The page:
B cells and their role in relapse

Hohmann C, Milles B, Schinke M, Schroeter M, Ulzheimer J, Kraft P, Kleinschnitz C, Lehmann PV, Kuerten S. Categorization of multiple sclerosis relapse subtypes by B cell profiling in the blood.
Acta Neuropathol Commun. 2014 ;2(1):138.

INTRODUCTION:B cells are attracting increasing attention in the pathogenesis of multiple sclerosis (MS). B cell-targeted therapies with monoclonal antibodies or plasmapheresis have been shown to be successful in a subset of patients. Here, patients with either relapsing-remitting (n = 24) or secondary progressive (n = 6) MS presenting with an acute clinical relapse were screened for their B cell reactivity to brain antigens and were re-tested three to nine months later. Enzyme-linked immunospot technique (ELISPOT) was used to identify brain-reactive B cells in peripheral blood mononuclear cells (PBMC) taken directly from the blood  and after 96 h of stimulation. Clinical severity of symptoms was determined using the Expanded Disability Status Scale (EDSS).
RESULTS:Nine patients displayed B cells in the blood producing brain-specific antibodies. Six patients were classified as B cell positive donors only after B cell stimulation. In 15 patients a B cell response to brain antigens was absent. Based on the autoreactive B cell response we categorized MS relapses into three different patterns. Patients who displayed brain-reactive B cell responses both directly from the blood and after polyclonal stimulation (pattern I) were significantly younger than patients in whom only memory B cell responses were detectable or entirely absent (patterns II and III; p = 0.003). In one patient a conversion to a positive B cell response as measured directly ex vivo and subsequently also after polyclonal stimulation was associated with the development of a clinical relapse. The evaluation of the predictive value of a brain antigen-specific B cell response showed that seven of eight patients (87.5%) with a pattern I response encountered a clinical relapse during the observation period of 10 months, compared to two of five patients (40%) with a pattern II and three of 14 patients (21.4%) with a pattern III response (p = 0.0005; hazard ratio 6.08 (95% confidence interval 1.87-19.77).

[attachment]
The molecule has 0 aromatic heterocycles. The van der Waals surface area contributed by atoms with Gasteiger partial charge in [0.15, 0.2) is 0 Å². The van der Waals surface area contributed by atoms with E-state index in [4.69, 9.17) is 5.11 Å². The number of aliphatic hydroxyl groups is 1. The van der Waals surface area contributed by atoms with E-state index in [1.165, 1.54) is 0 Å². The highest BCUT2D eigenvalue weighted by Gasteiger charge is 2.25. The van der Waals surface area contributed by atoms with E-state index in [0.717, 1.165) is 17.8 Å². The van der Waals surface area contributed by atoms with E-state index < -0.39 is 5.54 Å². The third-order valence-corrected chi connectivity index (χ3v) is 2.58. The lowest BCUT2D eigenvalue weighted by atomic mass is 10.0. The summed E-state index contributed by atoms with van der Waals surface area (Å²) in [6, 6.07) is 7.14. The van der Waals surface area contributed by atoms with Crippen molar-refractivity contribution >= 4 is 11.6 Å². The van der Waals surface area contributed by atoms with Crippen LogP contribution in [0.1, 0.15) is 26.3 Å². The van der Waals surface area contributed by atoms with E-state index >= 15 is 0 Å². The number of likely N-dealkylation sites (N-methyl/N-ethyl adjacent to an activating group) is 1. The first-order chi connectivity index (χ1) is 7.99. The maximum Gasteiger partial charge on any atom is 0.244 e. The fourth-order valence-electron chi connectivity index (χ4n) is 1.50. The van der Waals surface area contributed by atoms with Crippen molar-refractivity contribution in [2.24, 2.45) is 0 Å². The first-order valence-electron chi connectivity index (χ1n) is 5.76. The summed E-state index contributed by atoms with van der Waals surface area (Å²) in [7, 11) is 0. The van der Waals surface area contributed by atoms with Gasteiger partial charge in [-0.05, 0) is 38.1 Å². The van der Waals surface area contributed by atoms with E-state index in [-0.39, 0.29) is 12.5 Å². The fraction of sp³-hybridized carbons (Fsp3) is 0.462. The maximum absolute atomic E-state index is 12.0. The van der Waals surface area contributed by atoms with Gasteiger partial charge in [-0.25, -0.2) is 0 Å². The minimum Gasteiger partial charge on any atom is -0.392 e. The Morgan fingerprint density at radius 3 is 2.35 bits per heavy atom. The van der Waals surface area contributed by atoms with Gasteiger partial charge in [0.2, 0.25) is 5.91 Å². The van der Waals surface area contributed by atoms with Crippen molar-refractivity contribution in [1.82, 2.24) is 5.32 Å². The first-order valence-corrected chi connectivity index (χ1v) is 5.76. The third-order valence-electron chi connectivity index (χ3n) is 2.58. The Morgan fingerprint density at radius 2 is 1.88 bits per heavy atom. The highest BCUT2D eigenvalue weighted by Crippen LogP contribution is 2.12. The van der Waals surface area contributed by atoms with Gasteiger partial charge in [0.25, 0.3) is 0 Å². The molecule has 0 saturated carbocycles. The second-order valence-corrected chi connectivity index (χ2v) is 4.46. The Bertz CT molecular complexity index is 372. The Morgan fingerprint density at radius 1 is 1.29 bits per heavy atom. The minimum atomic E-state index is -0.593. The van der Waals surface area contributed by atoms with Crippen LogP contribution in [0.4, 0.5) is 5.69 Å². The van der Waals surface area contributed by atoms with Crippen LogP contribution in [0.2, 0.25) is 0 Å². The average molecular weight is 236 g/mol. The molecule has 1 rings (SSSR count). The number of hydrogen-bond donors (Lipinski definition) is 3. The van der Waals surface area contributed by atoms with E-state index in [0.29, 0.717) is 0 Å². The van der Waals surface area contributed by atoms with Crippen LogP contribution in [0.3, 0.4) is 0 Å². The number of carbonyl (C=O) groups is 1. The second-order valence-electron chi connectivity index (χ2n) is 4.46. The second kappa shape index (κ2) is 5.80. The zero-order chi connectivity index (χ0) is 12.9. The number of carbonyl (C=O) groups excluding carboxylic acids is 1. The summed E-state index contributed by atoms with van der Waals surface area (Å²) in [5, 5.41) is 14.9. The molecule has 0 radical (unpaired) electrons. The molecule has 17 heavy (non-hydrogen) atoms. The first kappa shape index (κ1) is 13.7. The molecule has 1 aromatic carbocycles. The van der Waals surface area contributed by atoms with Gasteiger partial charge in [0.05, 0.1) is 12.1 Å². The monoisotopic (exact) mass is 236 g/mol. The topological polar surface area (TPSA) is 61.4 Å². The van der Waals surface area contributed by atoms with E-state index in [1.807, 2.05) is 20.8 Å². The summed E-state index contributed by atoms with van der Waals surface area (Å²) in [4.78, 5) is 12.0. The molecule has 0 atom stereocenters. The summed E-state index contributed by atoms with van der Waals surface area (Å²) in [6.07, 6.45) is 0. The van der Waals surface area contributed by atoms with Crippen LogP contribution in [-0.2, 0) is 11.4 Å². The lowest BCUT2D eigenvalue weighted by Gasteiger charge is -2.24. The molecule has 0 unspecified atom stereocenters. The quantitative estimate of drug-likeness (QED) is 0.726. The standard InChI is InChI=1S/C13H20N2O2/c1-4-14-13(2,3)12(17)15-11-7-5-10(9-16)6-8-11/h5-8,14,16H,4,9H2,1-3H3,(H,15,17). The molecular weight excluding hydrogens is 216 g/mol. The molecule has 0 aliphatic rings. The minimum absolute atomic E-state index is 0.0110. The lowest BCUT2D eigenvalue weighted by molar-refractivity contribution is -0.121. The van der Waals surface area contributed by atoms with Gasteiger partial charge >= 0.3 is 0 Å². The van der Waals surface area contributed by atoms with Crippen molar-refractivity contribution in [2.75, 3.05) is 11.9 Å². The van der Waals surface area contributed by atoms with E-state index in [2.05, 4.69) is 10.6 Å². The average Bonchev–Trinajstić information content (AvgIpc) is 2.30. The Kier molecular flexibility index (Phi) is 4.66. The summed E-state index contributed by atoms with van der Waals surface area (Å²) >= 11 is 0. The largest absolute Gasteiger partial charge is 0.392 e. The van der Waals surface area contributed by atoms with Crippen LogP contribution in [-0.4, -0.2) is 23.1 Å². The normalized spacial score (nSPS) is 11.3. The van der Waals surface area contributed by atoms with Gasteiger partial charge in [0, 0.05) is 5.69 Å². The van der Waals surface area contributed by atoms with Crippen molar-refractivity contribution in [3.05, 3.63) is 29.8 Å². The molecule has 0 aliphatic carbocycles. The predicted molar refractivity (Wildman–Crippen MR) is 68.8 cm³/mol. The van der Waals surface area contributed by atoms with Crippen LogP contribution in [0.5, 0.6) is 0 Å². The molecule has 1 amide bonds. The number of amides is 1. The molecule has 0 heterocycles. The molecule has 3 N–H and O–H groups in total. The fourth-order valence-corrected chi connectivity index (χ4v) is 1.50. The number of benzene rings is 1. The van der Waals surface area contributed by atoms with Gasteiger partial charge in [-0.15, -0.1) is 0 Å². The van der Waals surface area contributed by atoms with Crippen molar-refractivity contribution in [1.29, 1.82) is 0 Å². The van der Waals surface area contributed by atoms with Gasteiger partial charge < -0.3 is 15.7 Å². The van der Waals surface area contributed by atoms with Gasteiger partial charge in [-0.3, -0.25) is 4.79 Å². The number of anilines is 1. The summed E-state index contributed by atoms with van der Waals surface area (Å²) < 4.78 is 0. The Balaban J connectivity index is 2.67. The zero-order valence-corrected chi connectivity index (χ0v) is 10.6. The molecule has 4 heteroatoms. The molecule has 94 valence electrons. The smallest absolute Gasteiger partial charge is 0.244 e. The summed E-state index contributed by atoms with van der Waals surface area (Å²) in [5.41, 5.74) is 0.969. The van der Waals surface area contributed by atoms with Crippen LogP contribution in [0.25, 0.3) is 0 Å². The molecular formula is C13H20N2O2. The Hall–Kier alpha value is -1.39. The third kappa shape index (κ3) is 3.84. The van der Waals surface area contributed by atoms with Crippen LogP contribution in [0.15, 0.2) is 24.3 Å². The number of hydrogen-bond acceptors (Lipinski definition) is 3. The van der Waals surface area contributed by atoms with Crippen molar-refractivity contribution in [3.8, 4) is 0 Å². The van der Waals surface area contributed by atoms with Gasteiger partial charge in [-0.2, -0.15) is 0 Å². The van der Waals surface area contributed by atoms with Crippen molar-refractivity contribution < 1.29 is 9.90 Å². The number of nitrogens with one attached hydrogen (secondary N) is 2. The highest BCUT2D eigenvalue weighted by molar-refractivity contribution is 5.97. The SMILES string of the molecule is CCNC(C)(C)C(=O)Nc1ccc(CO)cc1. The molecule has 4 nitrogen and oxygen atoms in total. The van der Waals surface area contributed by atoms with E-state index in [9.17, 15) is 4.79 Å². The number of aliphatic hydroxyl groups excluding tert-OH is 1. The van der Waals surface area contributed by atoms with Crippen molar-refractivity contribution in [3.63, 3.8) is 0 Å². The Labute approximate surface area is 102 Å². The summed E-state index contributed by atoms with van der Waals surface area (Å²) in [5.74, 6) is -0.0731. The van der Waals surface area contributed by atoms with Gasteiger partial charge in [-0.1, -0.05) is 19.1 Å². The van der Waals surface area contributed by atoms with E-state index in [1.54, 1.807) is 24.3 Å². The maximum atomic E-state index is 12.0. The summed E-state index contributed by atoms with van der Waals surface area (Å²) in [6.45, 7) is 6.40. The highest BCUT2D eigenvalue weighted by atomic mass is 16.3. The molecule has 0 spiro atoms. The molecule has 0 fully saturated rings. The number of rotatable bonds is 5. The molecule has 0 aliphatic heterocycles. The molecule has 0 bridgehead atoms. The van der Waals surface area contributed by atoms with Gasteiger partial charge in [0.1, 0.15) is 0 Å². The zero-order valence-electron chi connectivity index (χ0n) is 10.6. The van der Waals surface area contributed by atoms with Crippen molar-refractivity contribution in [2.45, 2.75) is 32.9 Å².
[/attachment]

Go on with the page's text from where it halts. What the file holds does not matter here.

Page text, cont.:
CONCLUSIONS:Our data indicate actively ongoing B cell-mediated immunity against brain antigens in a subset of MS patients that may be causative of clinical relapses and provide new diagnostic and therapeutic options for a subset of patients.

This data indicate actively ongoing B cell-mediated immunity against brain antigens in a small subset of people with MS and they appear around the time of relapse whether this causative, is up for debate but will particularly interesting in those sceientists looking at B cell autoimmunity

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